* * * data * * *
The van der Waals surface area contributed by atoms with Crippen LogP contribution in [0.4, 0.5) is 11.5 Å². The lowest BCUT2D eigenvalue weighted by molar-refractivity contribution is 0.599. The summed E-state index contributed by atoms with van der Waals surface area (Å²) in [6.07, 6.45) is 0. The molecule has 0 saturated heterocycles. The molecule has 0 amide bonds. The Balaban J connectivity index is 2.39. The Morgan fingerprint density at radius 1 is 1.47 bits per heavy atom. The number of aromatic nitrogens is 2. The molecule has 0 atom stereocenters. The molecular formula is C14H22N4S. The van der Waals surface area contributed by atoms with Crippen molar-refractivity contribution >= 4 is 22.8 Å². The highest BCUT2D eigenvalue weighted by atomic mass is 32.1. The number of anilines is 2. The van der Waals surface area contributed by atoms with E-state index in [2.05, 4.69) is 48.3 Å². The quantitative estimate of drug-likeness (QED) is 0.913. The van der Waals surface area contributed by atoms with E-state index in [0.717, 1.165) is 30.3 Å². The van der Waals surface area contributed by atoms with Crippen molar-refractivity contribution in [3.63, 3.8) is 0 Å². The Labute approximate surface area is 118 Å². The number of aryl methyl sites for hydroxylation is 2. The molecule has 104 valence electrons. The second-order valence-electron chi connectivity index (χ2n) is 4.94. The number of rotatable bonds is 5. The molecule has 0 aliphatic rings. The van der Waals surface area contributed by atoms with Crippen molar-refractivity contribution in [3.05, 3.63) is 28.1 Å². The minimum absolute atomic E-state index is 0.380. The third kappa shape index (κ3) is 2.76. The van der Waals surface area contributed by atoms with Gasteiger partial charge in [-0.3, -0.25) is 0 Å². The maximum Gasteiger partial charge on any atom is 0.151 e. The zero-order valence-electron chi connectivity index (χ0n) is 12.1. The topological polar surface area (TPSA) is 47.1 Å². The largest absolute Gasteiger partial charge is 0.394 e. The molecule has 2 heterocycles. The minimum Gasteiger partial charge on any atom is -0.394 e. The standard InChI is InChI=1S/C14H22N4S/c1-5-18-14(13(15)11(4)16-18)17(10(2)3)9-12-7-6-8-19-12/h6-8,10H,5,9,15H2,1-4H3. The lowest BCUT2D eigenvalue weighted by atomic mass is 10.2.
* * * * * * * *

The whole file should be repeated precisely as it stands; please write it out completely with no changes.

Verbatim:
The van der Waals surface area contributed by atoms with Crippen LogP contribution in [0.4, 0.5) is 11.5 Å². The lowest BCUT2D eigenvalue weighted by molar-refractivity contribution is 0.599. The summed E-state index contributed by atoms with van der Waals surface area (Å²) in [6.07, 6.45) is 0. The molecule has 0 saturated heterocycles. The molecule has 0 amide bonds. The Balaban J connectivity index is 2.39. The Morgan fingerprint density at radius 1 is 1.47 bits per heavy atom. The number of aromatic nitrogens is 2. The molecule has 0 atom stereocenters. The molecular formula is C14H22N4S. The van der Waals surface area contributed by atoms with Crippen molar-refractivity contribution >= 4 is 22.8 Å². The highest BCUT2D eigenvalue weighted by atomic mass is 32.1. The number of anilines is 2. The van der Waals surface area contributed by atoms with E-state index in [2.05, 4.69) is 48.3 Å². The quantitative estimate of drug-likeness (QED) is 0.913. The van der Waals surface area contributed by atoms with E-state index in [0.717, 1.165) is 30.3 Å². The van der Waals surface area contributed by atoms with Crippen molar-refractivity contribution in [3.63, 3.8) is 0 Å². The Labute approximate surface area is 118 Å². The number of aryl methyl sites for hydroxylation is 2. The molecule has 104 valence electrons. The second-order valence-electron chi connectivity index (χ2n) is 4.94. The number of rotatable bonds is 5. The molecule has 0 aliphatic rings. The van der Waals surface area contributed by atoms with Crippen molar-refractivity contribution in [3.05, 3.63) is 28.1 Å². The minimum absolute atomic E-state index is 0.380. The third kappa shape index (κ3) is 2.76. The van der Waals surface area contributed by atoms with Gasteiger partial charge in [-0.3, -0.25) is 0 Å². The maximum Gasteiger partial charge on any atom is 0.151 e. The zero-order valence-electron chi connectivity index (χ0n) is 12.1. The topological polar surface area (TPSA) is 47.1 Å². The largest absolute Gasteiger partial charge is 0.394 e. The molecule has 2 heterocycles. The minimum Gasteiger partial charge on any atom is -0.394 e. The standard InChI is InChI=1S/C14H22N4S/c1-5-18-14(13(15)11(4)16-18)17(10(2)3)9-12-7-6-8-19-12/h6-8,10H,5,9,15H2,1-4H3. The lowest BCUT2D eigenvalue weighted by atomic mass is 10.2.